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Reducing excessive powers of Prime Minister: here’s a way to start

Prime ministers, once safely installed, have most of the powers commoners spent hundreds of years stripping from monarchs. That's got to change.

One of the nation’s largest daily papers, The Toronto Star, ” in a series of articles and columns published between June 20 and 27 argues that Canada’s national government has become a “sham-ocracy.” At the core of the series of problems identified is the excessive concentration of power in the hands of the Prime Minister. “Mostly for convenience, prime ministers since Pierre Trudeau have taken for themselves power that belongs, in the most profound sense, to the people. … As the prolific writer and astute public affairs analyst Donald Savoie observes, prime ministers, once safely installed, have most of the powers commoners spent hundreds of years stripping from monarchs. Surrounded by whispering courtiers and fawning supplicants, they rule beyond Parliament’s reach and oversight. Incrementally, they have turned servant into master and democracy on its head,” (James Travers, Toronto Star, June 27). Remember that power is “best understood in terms of command and control. It is either the capacity to make others do as you wish (the command function) or to reorder the environment around you (the control function),” (Jon Meacham, Newsweek, Jan. 5, 2009). ( Generally, see Stanbury, The Hill Times, May 18, 2009, p.14).

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MPs scrutinize parole board following report on murder of Quebec woman

The parole strategy for convicted killer was ‘completely unacceptable,’ says CSC commissioner Anne Kelly after a report found the authorities missed warning signs before a woman’s death last year.

Freelance translators raise concerns over proposed terms of new contract

Some of the proposed changes include a requirement that freelancers be available for 15.5 hours a day, the elimination of pay for some duties currently covered, and longer exposure to distance interpreting.

Payette’s resignation yet another self-inflicted wound for Trudeau Liberals, say former senior Grits

News|By Abbas Rana
Justin Trudeau should take his time and follow a proper screening process in choosing Julie Payette’s successor, says Prof. Donald Savoie.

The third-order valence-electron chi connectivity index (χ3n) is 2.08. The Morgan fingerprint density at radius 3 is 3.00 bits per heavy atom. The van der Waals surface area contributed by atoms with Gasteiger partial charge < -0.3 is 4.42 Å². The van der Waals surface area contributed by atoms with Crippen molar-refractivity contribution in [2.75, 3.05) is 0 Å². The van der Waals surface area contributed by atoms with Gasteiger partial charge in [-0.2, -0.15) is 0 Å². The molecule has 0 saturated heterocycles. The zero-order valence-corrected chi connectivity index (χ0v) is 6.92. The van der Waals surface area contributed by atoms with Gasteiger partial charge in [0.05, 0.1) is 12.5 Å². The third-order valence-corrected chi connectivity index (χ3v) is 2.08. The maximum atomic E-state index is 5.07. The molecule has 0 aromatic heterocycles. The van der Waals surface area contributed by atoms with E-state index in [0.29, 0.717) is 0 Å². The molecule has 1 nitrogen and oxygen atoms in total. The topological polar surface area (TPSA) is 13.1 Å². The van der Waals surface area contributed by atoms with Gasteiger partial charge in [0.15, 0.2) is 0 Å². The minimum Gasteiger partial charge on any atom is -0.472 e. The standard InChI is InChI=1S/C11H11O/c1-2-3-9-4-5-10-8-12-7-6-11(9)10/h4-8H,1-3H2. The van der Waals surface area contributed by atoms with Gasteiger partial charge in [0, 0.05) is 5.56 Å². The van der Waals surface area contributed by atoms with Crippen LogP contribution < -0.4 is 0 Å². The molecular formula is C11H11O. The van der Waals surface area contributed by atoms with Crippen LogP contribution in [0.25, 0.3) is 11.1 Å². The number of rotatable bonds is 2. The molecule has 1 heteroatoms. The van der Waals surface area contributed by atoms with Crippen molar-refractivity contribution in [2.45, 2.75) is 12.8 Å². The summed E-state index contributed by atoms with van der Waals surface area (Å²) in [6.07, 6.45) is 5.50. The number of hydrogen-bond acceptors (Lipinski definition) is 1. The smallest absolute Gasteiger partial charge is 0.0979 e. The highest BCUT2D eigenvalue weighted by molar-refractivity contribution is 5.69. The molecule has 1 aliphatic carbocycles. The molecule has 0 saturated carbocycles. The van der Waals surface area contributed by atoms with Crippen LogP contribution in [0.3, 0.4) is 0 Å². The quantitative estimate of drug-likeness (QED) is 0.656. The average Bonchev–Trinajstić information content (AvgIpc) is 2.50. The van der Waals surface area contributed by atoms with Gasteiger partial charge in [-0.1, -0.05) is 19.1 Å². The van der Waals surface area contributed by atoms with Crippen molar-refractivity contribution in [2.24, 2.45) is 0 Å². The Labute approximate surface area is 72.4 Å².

Sloan’s ouster should have come earlier, say Conservative observers

News|By Palak Mangat
'Since his election, Mr. Sloan has conducted a master class of bigotry and bullying,' says Conservative strategist Geoff Norquay, who served as a top aide to former prime minister Stephen Harper.

House agrees to extend hybrid sittings, takes step closer to adopting remote voting app

News|By Beatrice Paez
It's up to each leader of the four recognized parties to inform the House Speaker they're 'satisfied' that all issues have been addressed and to give the green light for adopting the app.

Beyak retires from Senate, ‘stands by’ defence of residential schools

News|By Palak Mangat
Her decision to retire takes place just ahead of the Senate’s return on Feb. 2 and on the first day of the House of Commons’ return from its holiday recess. 

Employment numbers ‘devastating,’ indicate ‘very profound’ economic crisis brewing, says NDP MP Julian

News|By Mike Lapointe
Employment numbers in Canada have dropped for the first time since April 2020, when record government spending began propping up the job market. Observers say they're not surprised by the decrease.

Finance, trade, and climate bills should top Liberal priorities as House returns: MPs, stakeholders

The Liberals can start with low-hanging fruit in bills C-14 and C-18.

Carr’s cabinet post praised by Prairie stakeholders, but experts and MP wary of road ahead

Jim Carr is one of four Liberal MPs elected in the three Prairie provinces, and is now representing the region at the cabinet table.
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